NFL Playoffs, Divisional Round: Texans-Patriots — Four Things to Watch For

Jadeveon Clowney will need to be the best player on the field again for the Texans to have a chance on Saturday night.
Jadeveon Clowney will need to be the best player on the field again for the Texans to have a chance on Saturday night.
Eric Sauseda
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So I get to write this reminder one last time this week before this divisional round playoff game between the Houston Texans and the New England Patriots becomes a reality — the Texans are a more than two-touchdown underdog in this game, and saying this is an historic uphill climb they face is no exaggeration. They're one of the four or five biggest underdogs in NFL playoff history.

(Checks wagering app on smartphone to see what the latest spread is...where is it here...Texans, Texans, Texans...ah, THERE IT IS!)

Texans +15.5. (Or Patriots -15.5, if you choose to view it from that side.)

So in analyzing a game like this, there are certain things we should accept as givens, things we absolutely can't count on (knowing full well that some crazy, outlandish, "WHAT IN THE BLUE HELL JUST HAPPENED?!" things will NEED to happen in order for the Texans to pull off the upset). Let me just say that I think the Texans keep the game inside the number. I was not ready to be on that side of the bet when the number came out, but it's a gut feeling based on how they've played defense over the second half of the season. So, there ya go.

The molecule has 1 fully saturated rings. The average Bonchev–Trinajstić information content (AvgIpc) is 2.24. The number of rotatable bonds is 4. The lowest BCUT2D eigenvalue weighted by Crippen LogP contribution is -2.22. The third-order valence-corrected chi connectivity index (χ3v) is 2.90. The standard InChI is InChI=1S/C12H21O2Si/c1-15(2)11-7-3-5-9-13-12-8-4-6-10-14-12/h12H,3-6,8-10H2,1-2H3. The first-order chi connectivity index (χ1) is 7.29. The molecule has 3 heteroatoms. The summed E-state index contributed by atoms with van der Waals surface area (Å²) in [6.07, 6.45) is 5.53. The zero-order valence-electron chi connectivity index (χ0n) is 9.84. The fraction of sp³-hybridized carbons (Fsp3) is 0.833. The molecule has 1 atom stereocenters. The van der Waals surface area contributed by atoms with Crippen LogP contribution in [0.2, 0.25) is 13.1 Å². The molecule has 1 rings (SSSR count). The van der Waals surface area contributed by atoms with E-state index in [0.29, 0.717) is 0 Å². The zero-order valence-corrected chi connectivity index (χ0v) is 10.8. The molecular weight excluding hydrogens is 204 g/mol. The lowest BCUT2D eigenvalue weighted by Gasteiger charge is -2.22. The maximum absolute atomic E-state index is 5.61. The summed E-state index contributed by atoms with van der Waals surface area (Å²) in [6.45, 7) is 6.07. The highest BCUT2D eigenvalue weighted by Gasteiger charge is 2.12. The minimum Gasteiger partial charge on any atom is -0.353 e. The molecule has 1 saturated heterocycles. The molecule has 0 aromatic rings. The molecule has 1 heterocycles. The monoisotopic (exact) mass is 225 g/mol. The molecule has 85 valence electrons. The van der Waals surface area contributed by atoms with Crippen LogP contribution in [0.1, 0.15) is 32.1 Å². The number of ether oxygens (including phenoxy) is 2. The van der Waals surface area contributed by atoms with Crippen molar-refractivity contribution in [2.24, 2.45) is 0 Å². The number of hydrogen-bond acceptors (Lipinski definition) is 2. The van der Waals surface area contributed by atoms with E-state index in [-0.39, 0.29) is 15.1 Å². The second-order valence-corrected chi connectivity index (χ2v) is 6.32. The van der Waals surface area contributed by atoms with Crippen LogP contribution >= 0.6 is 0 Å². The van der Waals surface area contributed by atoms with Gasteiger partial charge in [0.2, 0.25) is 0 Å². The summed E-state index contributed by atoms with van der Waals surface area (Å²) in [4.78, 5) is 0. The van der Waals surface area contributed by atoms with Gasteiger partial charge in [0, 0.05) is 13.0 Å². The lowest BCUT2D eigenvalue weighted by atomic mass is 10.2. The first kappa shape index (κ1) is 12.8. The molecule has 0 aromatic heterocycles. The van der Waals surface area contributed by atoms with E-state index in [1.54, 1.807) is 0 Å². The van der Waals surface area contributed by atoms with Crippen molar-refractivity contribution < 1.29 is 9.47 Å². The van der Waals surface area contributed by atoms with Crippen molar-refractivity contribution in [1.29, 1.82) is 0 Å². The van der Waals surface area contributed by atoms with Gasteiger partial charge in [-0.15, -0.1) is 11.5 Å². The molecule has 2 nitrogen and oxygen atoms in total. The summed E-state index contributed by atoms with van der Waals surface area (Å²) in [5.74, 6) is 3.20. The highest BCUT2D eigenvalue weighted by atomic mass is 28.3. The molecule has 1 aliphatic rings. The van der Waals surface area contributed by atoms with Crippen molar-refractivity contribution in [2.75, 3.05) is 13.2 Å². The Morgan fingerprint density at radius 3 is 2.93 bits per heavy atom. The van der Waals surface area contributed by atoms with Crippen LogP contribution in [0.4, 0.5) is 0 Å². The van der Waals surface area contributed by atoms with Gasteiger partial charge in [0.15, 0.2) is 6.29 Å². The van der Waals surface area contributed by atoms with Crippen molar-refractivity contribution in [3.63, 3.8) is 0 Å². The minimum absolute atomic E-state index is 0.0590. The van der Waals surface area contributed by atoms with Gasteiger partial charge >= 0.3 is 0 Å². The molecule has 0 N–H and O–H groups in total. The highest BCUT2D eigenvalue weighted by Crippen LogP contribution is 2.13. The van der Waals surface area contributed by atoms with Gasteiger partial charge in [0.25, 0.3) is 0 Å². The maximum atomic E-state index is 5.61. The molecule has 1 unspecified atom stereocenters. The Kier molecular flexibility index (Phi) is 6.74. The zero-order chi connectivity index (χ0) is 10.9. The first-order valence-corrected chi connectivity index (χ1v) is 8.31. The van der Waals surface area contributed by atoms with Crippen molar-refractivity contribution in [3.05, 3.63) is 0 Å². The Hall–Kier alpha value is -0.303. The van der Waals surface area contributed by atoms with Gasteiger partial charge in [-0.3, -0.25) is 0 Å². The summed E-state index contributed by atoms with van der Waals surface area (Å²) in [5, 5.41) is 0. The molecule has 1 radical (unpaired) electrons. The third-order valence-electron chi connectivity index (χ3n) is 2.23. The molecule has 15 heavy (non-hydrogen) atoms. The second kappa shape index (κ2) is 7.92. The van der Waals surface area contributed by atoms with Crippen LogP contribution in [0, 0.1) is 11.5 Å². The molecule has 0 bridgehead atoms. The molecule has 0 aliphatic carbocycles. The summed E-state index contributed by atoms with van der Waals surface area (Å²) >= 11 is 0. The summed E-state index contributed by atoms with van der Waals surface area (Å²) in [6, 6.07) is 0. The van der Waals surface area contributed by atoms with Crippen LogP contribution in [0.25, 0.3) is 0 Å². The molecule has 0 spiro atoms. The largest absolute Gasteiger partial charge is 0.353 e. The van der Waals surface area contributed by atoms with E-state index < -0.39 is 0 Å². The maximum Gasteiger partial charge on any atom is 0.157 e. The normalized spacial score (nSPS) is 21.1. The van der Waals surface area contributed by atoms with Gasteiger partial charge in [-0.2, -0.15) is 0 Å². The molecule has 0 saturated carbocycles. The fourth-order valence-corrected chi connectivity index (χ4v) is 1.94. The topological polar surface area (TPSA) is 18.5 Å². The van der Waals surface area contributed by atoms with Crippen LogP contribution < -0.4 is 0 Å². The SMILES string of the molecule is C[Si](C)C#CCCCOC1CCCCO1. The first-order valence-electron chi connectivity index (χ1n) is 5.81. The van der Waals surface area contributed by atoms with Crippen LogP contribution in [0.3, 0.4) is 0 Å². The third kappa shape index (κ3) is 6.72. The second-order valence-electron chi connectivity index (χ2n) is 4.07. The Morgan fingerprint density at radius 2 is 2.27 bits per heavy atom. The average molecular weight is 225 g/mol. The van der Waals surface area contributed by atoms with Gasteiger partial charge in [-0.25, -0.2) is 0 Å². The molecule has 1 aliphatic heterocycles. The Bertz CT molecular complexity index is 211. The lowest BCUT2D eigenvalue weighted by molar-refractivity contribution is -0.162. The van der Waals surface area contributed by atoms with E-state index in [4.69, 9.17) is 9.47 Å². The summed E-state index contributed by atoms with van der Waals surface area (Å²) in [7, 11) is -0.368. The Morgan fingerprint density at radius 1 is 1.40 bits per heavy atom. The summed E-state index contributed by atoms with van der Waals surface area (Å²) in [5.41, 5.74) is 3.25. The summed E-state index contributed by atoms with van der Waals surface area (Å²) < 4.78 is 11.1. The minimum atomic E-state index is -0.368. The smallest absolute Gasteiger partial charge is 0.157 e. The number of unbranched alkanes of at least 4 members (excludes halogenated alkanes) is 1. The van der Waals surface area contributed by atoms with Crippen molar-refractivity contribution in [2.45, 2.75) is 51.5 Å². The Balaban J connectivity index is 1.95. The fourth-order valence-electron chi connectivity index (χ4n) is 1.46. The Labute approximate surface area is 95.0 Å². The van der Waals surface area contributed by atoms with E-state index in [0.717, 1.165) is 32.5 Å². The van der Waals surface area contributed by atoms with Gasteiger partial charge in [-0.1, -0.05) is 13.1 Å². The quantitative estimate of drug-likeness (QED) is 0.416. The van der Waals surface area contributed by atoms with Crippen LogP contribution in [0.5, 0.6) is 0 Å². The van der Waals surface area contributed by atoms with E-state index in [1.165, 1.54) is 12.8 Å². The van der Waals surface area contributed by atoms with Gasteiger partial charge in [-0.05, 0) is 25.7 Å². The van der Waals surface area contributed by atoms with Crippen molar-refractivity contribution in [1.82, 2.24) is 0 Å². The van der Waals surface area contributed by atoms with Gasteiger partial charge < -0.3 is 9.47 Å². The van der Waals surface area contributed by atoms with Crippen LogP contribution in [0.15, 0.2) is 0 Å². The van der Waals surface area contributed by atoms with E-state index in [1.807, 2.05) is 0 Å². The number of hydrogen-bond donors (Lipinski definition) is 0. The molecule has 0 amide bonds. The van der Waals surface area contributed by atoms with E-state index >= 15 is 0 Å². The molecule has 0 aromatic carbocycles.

However, I think the biggest thing they'll need in order to WIN the game is the exact thing they can least count on — Tom Brady mistakes. It took the Patriots until the ninth game of the season (four games of backup QBs, five games of Brady) to throw a pick, and for as good as the Texans defense has been, they're one of the least effective defenses in terms of turning over the opposition (23rd in turnover margin), and the worst of the remaining playoff teams (Seattle is closest at 15th; New England is 3rd).

So if the Texans are going to win this thing, what do they NEED to have happen? Well, here are four (from a list that could admittedly be about ten times longer, but I don't think the Houston Press will pay me ten times as much to list all of them, so take your four and run along):

4. Play splits
It sounds basic and obvious to say "less of Brock Osweiler and more of Lamar Miller is a good thing," but it really hits home when I put some numbers behind it for you. Brock Osweiler threw the ball 40 times or more four times this season — the Texans were 0-4 in those four games (NE, MIN, DEN, TEN). Meanwhile, in the nine wins that he played in, Lamar Miller averaged 22 carries, and they were 4-1 the five times he went for 24 or more carries. The play splits in the wild card game were EXACTLY what the Texans need in order to win a game — 25 passes, 44 runs. A low-scoring game in which they win time of possession by about ten minutes is the ONLY way they win a game like this.

3. Return game